How long should an abstract be?

From PsychWiki - A Collaborative Psychology Wiki

Jump to: navigation, search

An abstract is a short and brief summary of a research article or thesis. The fact that it is short and brief is important because it provides only the main information of a study or experiment. In an APA-style research paper, an abstract usually is no less than 100 words and no more than 120 words (Heiman, 2002, 493). The abstract must include enough information about the experiment so that it can stand by itself.

Example / Application

Example: Surviving the Holocaust

Application: In this article, the abstract is about how long it should be for this type of report. The purpose of an abstract is not to include descriptive details of the study. Rather, it is a convenient way to sum up and grasp the facts of what the study is about without having to read the entire article. Being that there are many articles that relay research to readers, it is not important to have the longest abstract in hopes someone would be interested. If this abstract was twice as long as it is now, readers would not invest a long time in reading it. Articles that are within 120 words are more appealing because while they are short, they are to the point of the study. The purpose of a short abstract is also to limit the author to only including the basic details of the study.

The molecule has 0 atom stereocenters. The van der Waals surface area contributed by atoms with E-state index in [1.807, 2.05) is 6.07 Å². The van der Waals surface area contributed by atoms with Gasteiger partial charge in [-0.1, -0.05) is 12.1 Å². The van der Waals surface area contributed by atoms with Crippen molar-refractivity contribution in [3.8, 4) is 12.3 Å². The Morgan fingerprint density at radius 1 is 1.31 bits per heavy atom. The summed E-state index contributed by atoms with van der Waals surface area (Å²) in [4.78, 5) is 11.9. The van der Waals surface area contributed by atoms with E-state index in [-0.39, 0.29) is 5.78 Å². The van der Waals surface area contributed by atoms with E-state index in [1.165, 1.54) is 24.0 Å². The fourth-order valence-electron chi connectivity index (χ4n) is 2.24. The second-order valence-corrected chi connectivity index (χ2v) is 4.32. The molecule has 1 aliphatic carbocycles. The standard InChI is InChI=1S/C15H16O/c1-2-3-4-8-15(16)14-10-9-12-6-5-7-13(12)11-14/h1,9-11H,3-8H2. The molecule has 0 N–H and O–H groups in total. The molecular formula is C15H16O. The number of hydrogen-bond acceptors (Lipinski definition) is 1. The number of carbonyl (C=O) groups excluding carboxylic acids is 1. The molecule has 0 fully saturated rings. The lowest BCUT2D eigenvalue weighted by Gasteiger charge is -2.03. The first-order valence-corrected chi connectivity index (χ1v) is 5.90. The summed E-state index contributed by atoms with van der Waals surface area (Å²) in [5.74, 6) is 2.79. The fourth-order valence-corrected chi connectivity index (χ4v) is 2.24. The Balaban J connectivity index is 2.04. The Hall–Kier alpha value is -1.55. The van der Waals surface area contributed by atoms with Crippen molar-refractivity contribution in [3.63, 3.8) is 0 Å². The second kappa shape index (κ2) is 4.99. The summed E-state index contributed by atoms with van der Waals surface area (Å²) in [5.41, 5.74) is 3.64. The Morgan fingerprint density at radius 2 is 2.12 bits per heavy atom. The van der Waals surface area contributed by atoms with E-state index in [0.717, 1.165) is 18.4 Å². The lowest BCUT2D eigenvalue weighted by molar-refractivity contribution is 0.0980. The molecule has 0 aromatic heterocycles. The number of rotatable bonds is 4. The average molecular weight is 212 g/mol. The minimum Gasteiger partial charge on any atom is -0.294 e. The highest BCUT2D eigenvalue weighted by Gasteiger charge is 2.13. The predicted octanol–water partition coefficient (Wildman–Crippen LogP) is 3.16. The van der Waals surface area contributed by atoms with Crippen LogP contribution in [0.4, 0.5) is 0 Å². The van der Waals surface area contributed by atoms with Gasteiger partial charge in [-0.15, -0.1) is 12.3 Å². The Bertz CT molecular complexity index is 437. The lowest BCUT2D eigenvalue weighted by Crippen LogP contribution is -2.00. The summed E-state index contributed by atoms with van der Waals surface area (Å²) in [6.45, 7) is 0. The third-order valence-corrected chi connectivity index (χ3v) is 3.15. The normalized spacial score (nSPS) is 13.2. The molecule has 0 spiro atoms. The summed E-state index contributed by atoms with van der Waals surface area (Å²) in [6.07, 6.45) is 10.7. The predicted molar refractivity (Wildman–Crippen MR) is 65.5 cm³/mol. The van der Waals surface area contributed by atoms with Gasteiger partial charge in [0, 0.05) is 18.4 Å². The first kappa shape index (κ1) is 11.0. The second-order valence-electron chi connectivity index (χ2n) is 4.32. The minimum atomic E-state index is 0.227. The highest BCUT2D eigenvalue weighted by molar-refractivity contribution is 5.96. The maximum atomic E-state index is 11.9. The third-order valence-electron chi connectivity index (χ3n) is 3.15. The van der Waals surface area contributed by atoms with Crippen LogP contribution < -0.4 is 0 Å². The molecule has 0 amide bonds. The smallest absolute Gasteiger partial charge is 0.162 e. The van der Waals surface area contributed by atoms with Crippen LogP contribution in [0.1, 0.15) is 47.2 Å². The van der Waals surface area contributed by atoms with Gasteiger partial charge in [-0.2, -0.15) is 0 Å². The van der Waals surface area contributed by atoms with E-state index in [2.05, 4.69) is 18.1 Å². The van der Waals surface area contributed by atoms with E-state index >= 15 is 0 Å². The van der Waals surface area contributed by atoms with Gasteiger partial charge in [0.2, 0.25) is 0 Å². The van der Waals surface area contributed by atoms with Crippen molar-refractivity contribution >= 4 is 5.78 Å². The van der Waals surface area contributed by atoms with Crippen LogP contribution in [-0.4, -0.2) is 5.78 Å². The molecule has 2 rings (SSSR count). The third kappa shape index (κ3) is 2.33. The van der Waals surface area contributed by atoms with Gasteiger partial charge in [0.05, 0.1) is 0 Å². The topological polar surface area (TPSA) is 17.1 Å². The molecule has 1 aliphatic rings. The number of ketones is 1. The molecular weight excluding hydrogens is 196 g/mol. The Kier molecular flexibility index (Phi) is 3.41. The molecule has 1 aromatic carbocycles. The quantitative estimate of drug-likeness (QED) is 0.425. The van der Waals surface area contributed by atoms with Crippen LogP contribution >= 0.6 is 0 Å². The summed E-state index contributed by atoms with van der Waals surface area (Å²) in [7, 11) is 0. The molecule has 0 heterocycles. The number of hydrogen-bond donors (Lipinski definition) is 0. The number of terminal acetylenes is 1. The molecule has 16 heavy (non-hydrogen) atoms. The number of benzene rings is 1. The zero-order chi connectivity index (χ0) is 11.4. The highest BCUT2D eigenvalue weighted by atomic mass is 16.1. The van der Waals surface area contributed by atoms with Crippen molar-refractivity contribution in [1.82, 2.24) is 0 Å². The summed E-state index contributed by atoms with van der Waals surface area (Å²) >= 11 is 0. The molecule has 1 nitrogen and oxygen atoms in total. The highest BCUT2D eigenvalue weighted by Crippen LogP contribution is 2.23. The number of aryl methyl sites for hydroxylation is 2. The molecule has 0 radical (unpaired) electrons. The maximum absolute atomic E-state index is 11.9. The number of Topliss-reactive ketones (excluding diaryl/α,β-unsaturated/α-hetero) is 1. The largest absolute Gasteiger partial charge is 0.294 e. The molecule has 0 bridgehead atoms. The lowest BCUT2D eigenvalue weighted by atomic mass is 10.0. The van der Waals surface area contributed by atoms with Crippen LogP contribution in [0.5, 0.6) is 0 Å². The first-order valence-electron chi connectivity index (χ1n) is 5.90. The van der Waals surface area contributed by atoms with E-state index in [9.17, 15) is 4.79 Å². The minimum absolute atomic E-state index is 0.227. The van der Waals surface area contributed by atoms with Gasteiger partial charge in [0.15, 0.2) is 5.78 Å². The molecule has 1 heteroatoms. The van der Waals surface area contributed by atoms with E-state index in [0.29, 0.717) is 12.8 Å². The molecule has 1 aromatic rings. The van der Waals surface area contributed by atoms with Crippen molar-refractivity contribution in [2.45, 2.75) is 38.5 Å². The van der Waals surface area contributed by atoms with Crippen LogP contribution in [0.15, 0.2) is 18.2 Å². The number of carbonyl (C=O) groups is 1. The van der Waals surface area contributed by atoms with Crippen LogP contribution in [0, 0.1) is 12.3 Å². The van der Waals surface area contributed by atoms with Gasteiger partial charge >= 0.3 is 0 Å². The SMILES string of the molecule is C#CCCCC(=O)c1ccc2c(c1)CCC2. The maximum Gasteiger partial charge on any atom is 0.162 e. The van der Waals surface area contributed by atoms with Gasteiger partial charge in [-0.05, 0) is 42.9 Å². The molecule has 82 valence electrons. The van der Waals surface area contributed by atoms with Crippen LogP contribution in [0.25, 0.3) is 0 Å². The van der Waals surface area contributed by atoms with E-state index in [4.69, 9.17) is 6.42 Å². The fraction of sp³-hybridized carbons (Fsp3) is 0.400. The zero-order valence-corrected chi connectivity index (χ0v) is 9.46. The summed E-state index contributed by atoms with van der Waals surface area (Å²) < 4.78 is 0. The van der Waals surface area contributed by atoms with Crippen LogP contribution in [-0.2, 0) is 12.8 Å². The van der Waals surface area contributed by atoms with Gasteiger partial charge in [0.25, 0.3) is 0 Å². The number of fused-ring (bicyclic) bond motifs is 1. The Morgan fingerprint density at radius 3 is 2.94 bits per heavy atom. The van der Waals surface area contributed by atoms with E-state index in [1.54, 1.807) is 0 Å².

References

Bakermans-Kranenburg, M. J., Barel, E., Sagi-Schwartz, A., & Van-IJzendoorn, M. H. (2010). Surviving the Holocaust: A Meta-Analysis of the Long-Term Sequelae of a Genocide Psychological Bulletin Vol. 136, No. 5, 677–698

Personal tools
Namespaces
Variants
Actions
Navigation
Toolbox